A Rock and a Hard Place

     Anderson takes over leadership at Bank of Granite at a difficult economic time. The textile and furniture industries that have long supported the economy of the Catawba Valley region are suffering. The real estate market is in decline. Competition is strong, not only from the mega banks, but also from non-bank competitors—credit card companies, car dealerships, etc.

     “The banking industry is under siege,” says Anderson. “But we have to believe this is a down cycle that we will weather as we have others.”

     Anderson has not wasted any time in making changes that he believes will help the bank to not only survive the down cycle, but to move forward. With an eye towards building a new management team, he has organized the bank into three parts—the Catawba, mountain and metro regions—and named three senior bankers to head each one.

     Under the new structure, Sammy Black manages the bank’s metro region, which includes the bank’s six offices in Charlotte, Statesville and Winston-Salem. Earl Searcy manages the mountain region, which includes nine offices in Burke, Caldwell, Watauga and Wilkes Counties. And W.C. Upchurch manages Bank of Granite’s seven offices in Catawba County.

     “They each own their region; they’re responsible for it,” says Anderson. “It makes sense; they know their market; they live there.”

     In addition to decentralizing decision-making, Anderson has taken steps to plug bank losses from problem loans, which increased in the second and third quarters of 2007. Since most of those loans are with longtime clients of the bank in the Hickory area who have fallen on hard times, the bank has made every effort to help those customers as long as it could.

     The bank has restructured its lending staff, reassigned portfolio responsibilities and added resources to its credit staff as part of a remediation plan to fix the problems. The bank has also created a special-assets recovery group to exclusively handle problem loans and work toward recovering money from clients in default. In the past, it did not have a group dedicated to handling these tasks.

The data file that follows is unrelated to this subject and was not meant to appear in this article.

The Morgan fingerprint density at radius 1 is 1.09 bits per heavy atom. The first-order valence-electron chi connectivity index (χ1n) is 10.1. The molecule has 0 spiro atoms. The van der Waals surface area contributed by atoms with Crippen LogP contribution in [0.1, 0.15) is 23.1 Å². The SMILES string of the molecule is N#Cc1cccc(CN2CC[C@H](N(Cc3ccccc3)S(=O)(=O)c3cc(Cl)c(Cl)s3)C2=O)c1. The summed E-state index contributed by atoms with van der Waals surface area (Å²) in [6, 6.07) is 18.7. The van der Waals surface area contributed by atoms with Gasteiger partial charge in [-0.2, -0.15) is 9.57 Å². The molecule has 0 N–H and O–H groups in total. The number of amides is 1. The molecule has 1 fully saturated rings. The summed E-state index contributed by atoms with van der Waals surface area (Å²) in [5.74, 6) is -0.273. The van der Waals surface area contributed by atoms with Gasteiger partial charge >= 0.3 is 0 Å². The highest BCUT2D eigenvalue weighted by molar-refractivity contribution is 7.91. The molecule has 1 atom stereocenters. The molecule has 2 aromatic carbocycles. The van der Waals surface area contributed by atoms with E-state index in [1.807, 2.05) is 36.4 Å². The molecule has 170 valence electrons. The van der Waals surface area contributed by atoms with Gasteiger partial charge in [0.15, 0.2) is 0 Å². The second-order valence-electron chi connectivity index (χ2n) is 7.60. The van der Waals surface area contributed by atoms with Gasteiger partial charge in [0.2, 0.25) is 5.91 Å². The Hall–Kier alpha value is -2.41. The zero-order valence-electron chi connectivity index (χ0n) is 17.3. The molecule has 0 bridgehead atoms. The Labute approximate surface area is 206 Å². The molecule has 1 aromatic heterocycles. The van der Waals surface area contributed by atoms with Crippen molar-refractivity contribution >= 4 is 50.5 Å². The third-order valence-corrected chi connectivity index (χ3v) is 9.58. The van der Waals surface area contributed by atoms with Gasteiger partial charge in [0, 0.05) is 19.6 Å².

Anderson hopes to see the bank expand by building new offices or acquiring another small bank, particularly in the area between Winston-Salem and Raleigh. Bank of Granite entered the Charlotte market in 2003 with its purchase of First Commerce Corp. It now has four offices in Mecklenburg County and another in Statesville. Expansion into growth markets could help to balance the decline in the economy of the Hickory region.


Solid Service

     Bank of Granite has a proud legacy. It had its beginning in 1906 when transportation was either by foot or horse and buggy. A group of Granite Falls residents, tired of traveling what was then a considerable distance to Hickory or Lenoir, invested $8,000 and obtained a charter to organize Bank of Granite. When the bank opened, Ms. Lula Hickman, a Sunday school teacher, was first in line to make a deposit. The bank’s deposits equaled $901.68 on that first day.

     While the times and technology may have changed since 1906, Bank of Granite’s commitment to customer service, community and helping neighbors remains deeply embedded in its tradition and culture.

     “As a community bank, Bank of Granite is well known for its responsiveness,” says Anderson. “We are able to customize solutions to meet the needs of our customers.”

Bank of Granite has received numerous accolades throughout its history. In 1996, it caught the attention of famed investor Warren Buffet, who called it “the best run bank in the United States.” U.S. Banker magazine shared Buffet’s opinion.

     Bill Staton, chairman of The Staton Institute, studied a group of 400 publicly traded companies in his book “America’s Finest Companies” and said, “taking care of business and sticking to what it knows best has made Bank of Granite the most profitable bank in the country.” Forbes magazine, called it “the best little bank in America.”

     In 2005, Bank of Granite received the Small Business Association’s Community Bank of the Year Award for North Carolina.

     North Carolina is one of the most concentrated banking markets in the U.S., home to Bank of America Corporation, Wachovia Corporation, and BB&T Corporation. In his 30 years in banking, Anderson has witnessed the waves of consolidation that have transformed the industry. Throughout that time, Bank of Granite has been a rock of stability; surviving amidst the predatory mega banks, building a solid reputation based on better service and thriving under top-notched leadership. Now, at a time when it is a challenge to proclaim any good news in any financial quarter, Anderson will help write the bank’s future history. He is confident that it will be equally successful to its past.

     “We’re proud of our legacy and our history of profitability,” Anderson asserts. “We have a great base of shareholders, most of whom are depositors. We have a great management team, all of whom have vast banking experience, but are in their early to mid-50s. We’re poised to keep the bank growing.”

Casey Jacobus is a Lake Norman-based freelance writer.